Nonlinear Combustion Instability in Liquid-Propellant .Nonlinear Combustion Instability in...
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Nonlinear Combustion Instability in
Liquid-Propellant Rocket Motors
Samuel Z. Burstein and Wallace Chinitz
Second Quarterly Report
to . -
Jet Propulsion Laboratory
January 30, 1968
JPL COMTBACT 951946
"This work was performed for the Jet Propulsion Laboratory, California Institute of Technology, as sponsored by the National Aeronautics and Space Administration under Contract NAS7-100."
"This report contains information prepared
by Mathematical Applications Group, Inc.
(MAGI) under JPL subcontract. Its content
is not necessarily endorsed by the Jet
Propulsion Laboratory, California Institute
of Technology, or the National Aeronautics
and Space Administration."
TABLE OF CONTENTS
INTRODUCTION ...................................... 1
DROPLET EVAPORATION AND COMBUSTION ANALYSES ....... 2 A . The Rate of the N2H4/N204 Reaction ........... 2 B . The Diffusion-Controlled Flame Analysis ..... 11
. FLUID DYNAMIC MODEL .............................. 17 A . First-Row Mesh Point Calculation ............ 17 B . An Exact Solution-Comparison with
Machine Experiment ......................... 19 C . A Finite Amplitude Calculation of a
Rotating Wave .............................. 21 D . Convergence of the Difference Equations ..... 2 3 E . Simple Forcing Function ..................... 2 6 F . Program COMB Status ......................... 28
During the second quarter of the contract there has been
significant progress in the construction of a mathematical model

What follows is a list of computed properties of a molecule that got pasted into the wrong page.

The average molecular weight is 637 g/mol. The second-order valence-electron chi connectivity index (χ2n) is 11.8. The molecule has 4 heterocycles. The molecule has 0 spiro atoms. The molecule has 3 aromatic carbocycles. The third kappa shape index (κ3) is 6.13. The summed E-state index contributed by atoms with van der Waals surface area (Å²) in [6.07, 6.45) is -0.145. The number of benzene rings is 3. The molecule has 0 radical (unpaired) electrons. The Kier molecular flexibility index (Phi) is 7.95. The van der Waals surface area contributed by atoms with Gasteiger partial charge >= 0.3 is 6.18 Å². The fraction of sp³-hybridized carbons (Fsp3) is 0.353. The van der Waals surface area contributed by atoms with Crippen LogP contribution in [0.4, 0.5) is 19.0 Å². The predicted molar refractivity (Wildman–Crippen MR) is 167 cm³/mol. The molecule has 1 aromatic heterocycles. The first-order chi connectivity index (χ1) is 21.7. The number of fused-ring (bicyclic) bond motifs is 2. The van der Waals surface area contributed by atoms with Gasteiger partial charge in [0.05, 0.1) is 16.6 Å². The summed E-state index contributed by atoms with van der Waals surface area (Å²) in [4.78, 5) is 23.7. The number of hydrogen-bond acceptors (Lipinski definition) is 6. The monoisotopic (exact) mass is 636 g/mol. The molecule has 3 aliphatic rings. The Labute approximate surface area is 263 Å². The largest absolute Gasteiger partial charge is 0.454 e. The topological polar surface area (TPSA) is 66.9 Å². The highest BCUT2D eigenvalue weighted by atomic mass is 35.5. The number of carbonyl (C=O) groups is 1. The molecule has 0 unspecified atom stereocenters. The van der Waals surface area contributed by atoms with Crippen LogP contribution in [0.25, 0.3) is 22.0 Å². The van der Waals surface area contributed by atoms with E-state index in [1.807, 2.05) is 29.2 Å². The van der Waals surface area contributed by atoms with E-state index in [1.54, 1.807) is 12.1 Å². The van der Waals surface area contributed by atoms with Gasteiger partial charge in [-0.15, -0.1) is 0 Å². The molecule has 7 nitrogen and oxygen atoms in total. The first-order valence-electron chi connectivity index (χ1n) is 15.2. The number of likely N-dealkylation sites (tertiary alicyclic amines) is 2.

describing the dynamics of a rotating finite-amplitude wave in a
cylindrical combustion chamber. This quarterly report describes
some of the details of this activity.
The first section describes the theory of finite rate proc-
esses in the combustion of hydrazine (NzHq)/nitrogen tetroxide
for the modified surface flame model of combustion. Also discussed
the results will be used to predict kinetic parameters
in this section are some results obtained from the diffusion flame
The second section is involved with the fluid dynamic model.
A new treatment for the calculation of special mesh points in
COMB is presented. Most important, however, the results of some
time dependent computations are described in which a finite am-
plitude pressure wave is allowed to rotate and steepen in a
cylindrical chamber. The reader should refer to reference 1 for
background material and additional references (especially reference
2 0 ) .
The authors would like to acknowledge the significant contri-
bution of Harold Schechter in the organization, analysis and
programming of the digital programs being developed in this
I. THE DROPLET EVAPORATION AND COMBUSTION ANALYSES
A . The Rate of the N2H4/N204 Reaction
It will be recalled (Ref. 1) that the species conservation
equation including finite rate chemical reaction can be written:
dYi - d 2 dYi 2 N F yNo (1) a- ( n -) = - iin bYF dn 0
where a = the dimensionless mass burning rate
Yi = mass fraction of species i
n = radius/droplet radius
Mi = molecular weight of species i
p = mass density
NF,N, = reaction orders 2
b = rDk/D
k = Arrhenius reaction rate constant = A(T)exp(-E/RT)
D = diffusion coefficient
It was also shown (Ref. 1) that by neglecting the energy
transport due to concentration gradients (the Dufour effect) and
assuming the Lewis number to be unity, the energy equation takes
on the same form as equation (1) above:
2 NF NO a- - - - i q b Y F (,,* dt -
dt dn dn -1 -
In order to apply Peskin's (Ref. 2) modified flame surface
analysis, realistic estimates must be obtained for the reaction
rate constant, k = A (T) exp (-E/RT) , and the reaction orders, NF and No, corresponding to the N2H*/N204 reaction. These can
be obtained from a one-dimensional, finite-rate analysis of the
oxidation process, using the simplified chemical kinetic mechanism
deduced from Sawyer, and discussed in Ref. 1. This method is
formulated in the following manner.
As mentioned above, the flow equations are written for one-
dimensional, constant pressure, inviscid flow along streamtubes,
following additional assumptions:
Negligible diffusion normal to the flow direction,